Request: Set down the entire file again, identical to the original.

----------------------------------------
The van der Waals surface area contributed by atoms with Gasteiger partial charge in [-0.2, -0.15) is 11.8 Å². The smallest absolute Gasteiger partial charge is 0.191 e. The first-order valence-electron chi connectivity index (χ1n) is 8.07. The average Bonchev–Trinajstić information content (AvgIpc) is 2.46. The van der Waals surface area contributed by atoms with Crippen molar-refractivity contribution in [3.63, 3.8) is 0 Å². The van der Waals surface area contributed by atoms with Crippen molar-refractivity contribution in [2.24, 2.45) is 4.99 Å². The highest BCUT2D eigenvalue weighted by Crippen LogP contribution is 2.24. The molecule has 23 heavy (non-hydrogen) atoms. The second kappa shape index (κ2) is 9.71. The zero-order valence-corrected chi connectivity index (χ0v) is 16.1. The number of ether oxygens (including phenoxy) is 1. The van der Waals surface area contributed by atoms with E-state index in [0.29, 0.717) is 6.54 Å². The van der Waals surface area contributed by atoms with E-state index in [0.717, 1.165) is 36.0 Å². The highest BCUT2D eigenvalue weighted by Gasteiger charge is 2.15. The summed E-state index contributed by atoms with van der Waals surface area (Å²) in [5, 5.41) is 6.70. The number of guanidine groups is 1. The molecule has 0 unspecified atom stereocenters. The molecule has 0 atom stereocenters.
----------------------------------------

The van der Waals surface area contributed by atoms with Gasteiger partial charge in [-0.2, -0.15) is 11.8 Å². The smallest absolute Gasteiger partial charge is 0.191 e. The first-order valence-electron chi connectivity index (χ1n) is 8.07. The average Bonchev–Trinajstić information content (AvgIpc) is 2.46. The van der Waals surface area contributed by atoms with Crippen molar-refractivity contribution in [3.63, 3.8) is 0 Å². The van der Waals surface area contributed by atoms with Crippen molar-refractivity contribution in [2.24, 2.45) is 4.99 Å². The highest BCUT2D eigenvalue weighted by Crippen LogP contribution is 2.24. The molecule has 23 heavy (non-hydrogen) atoms. The second kappa shape index (κ2) is 9.71. The zero-order valence-corrected chi connectivity index (χ0v) is 16.1. The number of ether oxygens (including phenoxy) is 1. The van der Waals surface area contributed by atoms with E-state index in [0.29, 0.717) is 6.54 Å². The van der Waals surface area contributed by atoms with E-state index in [0.717, 1.165) is 36.0 Å². The highest BCUT2D eigenvalue weighted by Gasteiger charge is 2.15. The summed E-state index contributed by atoms with van der Waals surface area (Å²) in [5, 5.41) is 6.70. The number of guanidine groups is 1. The molecule has 0 unspecified atom stereocenters. The molecule has 0 atom stereocenters.